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Scalaz Memo

In this post we’ll look at Memo which is a Scalaz goodie to add memoization to your program. We’ll recap what memoization is, write a recursive function to calculate Fibonacci numbers, and then add memoization to it using Memo.

What is Memoization?

In computing, memoization or memoisation is an optimization technique used primarily to speed up computer programs by storing the results of expensive function calls and returning the cached result when the same inputs occur again.[1]

Fibonacci (without Memo)

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@ def fibo(n: Int): Int = {
n match {
case 0 | 1 => n
case _: Int => fibo(n - 1) + fibo(n - 2)
}
}
defined function fibo

So here’s the non-memoized recursive fibo which calculates the nth Fibonacci number. The issue here is that it’ll recalculate the Fibonacci numbers a lot of times and therefore cannot be used for large values of n.

Fibonacci (with Memo)

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@ import scalaz._
import scalaz._
@ import Scalaz._
import Scalaz._
@ val fibo: Int => Int = Memo.immutableHashMapMemo {
case 0 => 0
case 1 => 1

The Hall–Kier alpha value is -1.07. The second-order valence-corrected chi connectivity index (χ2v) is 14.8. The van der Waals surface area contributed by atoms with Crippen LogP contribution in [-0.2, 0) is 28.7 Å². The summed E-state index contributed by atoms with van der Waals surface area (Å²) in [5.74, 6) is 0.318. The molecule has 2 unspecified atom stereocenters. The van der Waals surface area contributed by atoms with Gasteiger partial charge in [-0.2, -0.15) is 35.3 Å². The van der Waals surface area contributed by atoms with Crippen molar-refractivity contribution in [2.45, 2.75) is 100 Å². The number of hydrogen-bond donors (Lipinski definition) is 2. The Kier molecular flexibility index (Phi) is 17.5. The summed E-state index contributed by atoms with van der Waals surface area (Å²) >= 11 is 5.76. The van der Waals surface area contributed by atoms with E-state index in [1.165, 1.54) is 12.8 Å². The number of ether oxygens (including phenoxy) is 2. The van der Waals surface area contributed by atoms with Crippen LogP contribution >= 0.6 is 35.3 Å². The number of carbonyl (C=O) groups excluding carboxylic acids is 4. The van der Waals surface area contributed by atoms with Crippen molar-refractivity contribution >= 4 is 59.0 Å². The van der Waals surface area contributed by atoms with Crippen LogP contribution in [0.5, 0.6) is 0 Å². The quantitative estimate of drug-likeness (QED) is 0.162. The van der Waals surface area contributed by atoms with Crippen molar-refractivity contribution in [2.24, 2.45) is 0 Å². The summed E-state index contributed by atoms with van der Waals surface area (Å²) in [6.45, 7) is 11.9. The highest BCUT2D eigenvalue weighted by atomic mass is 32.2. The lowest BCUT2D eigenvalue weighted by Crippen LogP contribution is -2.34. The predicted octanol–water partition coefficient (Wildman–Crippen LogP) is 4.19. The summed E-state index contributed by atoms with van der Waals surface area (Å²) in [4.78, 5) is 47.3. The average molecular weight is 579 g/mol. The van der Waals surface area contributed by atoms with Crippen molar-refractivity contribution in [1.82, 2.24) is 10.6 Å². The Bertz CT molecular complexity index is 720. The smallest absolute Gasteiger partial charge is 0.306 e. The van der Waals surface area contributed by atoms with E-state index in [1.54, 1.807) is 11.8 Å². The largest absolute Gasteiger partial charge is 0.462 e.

case n: Int => fibo(n - 1) + fibo(n - 2)
}
fibo: Int => Int = scalaz.Memo$$$Lambda$2233/1055106802@48649202

Here’s the memoized version using Scalaz Memo. We are using an immutable, hash map-backed memo. The immutableHashMapMemo method takes a partial function defining how we construct the memo. In our case, if the value of n is not 0 or 1, we try looking up the value in the memo again. We recurse until we reach 0 or 1. Once that happens and our recursion returns, the resultant value is cached in an immutable.HashMap.

Conclusion

Memoization is a great way to optimize your programs. In this post we used an immutable hash map memo. There are other types of memos applying different strategies to cache their results. The Memo companion object is the place to look for an appropriate memo that suits your needs.